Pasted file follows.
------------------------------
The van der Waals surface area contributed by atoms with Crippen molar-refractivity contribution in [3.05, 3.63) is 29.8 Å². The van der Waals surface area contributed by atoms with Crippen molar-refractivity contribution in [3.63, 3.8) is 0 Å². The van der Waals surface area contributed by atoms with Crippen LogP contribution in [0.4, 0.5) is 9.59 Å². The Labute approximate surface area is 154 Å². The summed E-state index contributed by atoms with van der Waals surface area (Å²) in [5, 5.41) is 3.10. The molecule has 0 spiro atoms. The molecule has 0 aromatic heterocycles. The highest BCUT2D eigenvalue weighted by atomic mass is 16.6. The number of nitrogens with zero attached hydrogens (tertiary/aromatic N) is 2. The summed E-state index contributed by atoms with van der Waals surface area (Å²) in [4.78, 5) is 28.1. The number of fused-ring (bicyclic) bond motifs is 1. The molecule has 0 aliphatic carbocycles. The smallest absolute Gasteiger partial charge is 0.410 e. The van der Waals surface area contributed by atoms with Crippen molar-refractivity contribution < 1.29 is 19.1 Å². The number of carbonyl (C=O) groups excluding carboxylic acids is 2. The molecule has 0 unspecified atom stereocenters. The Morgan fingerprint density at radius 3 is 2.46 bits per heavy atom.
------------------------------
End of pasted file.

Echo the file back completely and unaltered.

The van der Waals surface area contributed by atoms with Crippen molar-refractivity contribution in [3.05, 3.63) is 29.8 Å². The van der Waals surface area contributed by atoms with Crippen molar-refractivity contribution in [3.63, 3.8) is 0 Å². The van der Waals surface area contributed by atoms with Crippen LogP contribution in [0.4, 0.5) is 9.59 Å². The Labute approximate surface area is 154 Å². The summed E-state index contributed by atoms with van der Waals surface area (Å²) in [5, 5.41) is 3.10. The molecule has 0 spiro atoms. The molecule has 0 aromatic heterocycles. The highest BCUT2D eigenvalue weighted by atomic mass is 16.6. The number of nitrogens with zero attached hydrogens (tertiary/aromatic N) is 2. The summed E-state index contributed by atoms with van der Waals surface area (Å²) in [4.78, 5) is 28.1. The number of fused-ring (bicyclic) bond motifs is 1. The molecule has 0 aliphatic carbocycles. The smallest absolute Gasteiger partial charge is 0.410 e. The van der Waals surface area contributed by atoms with Crippen molar-refractivity contribution < 1.29 is 19.1 Å². The number of carbonyl (C=O) groups excluding carboxylic acids is 2. The molecule has 0 unspecified atom stereocenters. The Morgan fingerprint density at radius 3 is 2.46 bits per heavy atom.